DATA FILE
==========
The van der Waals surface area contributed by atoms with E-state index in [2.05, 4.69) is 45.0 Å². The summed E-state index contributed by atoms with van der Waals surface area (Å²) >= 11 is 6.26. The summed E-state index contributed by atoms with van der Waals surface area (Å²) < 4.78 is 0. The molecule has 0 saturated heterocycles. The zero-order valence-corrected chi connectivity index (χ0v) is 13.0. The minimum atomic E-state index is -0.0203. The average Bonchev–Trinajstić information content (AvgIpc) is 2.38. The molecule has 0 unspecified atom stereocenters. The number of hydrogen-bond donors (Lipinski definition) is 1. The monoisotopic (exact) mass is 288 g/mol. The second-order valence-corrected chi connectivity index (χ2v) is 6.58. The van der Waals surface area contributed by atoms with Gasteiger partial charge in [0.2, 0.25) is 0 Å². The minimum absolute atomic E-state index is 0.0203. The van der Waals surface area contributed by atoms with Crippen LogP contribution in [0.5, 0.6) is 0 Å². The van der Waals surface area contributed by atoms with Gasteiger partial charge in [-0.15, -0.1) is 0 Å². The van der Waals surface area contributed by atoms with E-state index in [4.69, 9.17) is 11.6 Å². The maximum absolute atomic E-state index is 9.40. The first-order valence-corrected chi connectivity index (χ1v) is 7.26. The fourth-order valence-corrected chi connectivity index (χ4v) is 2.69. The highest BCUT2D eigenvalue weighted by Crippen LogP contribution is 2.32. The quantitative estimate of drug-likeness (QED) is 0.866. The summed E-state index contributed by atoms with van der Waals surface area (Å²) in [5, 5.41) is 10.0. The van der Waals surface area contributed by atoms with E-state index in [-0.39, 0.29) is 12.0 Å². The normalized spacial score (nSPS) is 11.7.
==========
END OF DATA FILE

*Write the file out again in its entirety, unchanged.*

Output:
The van der Waals surface area contributed by atoms with E-state index in [2.05, 4.69) is 45.0 Å². The summed E-state index contributed by atoms with van der Waals surface area (Å²) >= 11 is 6.26. The summed E-state index contributed by atoms with van der Waals surface area (Å²) < 4.78 is 0. The molecule has 0 saturated heterocycles. The zero-order valence-corrected chi connectivity index (χ0v) is 13.0. The minimum atomic E-state index is -0.0203. The average Bonchev–Trinajstić information content (AvgIpc) is 2.38. The molecule has 0 unspecified atom stereocenters. The number of hydrogen-bond donors (Lipinski definition) is 1. The monoisotopic (exact) mass is 288 g/mol. The second-order valence-corrected chi connectivity index (χ2v) is 6.58. The van der Waals surface area contributed by atoms with Gasteiger partial charge in [0.2, 0.25) is 0 Å². The minimum absolute atomic E-state index is 0.0203. The van der Waals surface area contributed by atoms with Crippen LogP contribution in [0.5, 0.6) is 0 Å². The van der Waals surface area contributed by atoms with Gasteiger partial charge in [-0.15, -0.1) is 0 Å². The van der Waals surface area contributed by atoms with E-state index in [4.69, 9.17) is 11.6 Å². The maximum absolute atomic E-state index is 9.40. The first-order valence-corrected chi connectivity index (χ1v) is 7.26. The fourth-order valence-corrected chi connectivity index (χ4v) is 2.69. The highest BCUT2D eigenvalue weighted by Crippen LogP contribution is 2.32. The quantitative estimate of drug-likeness (QED) is 0.866. The summed E-state index contributed by atoms with van der Waals surface area (Å²) in [5, 5.41) is 10.0. The van der Waals surface area contributed by atoms with E-state index in [-0.39, 0.29) is 12.0 Å². The normalized spacial score (nSPS) is 11.7.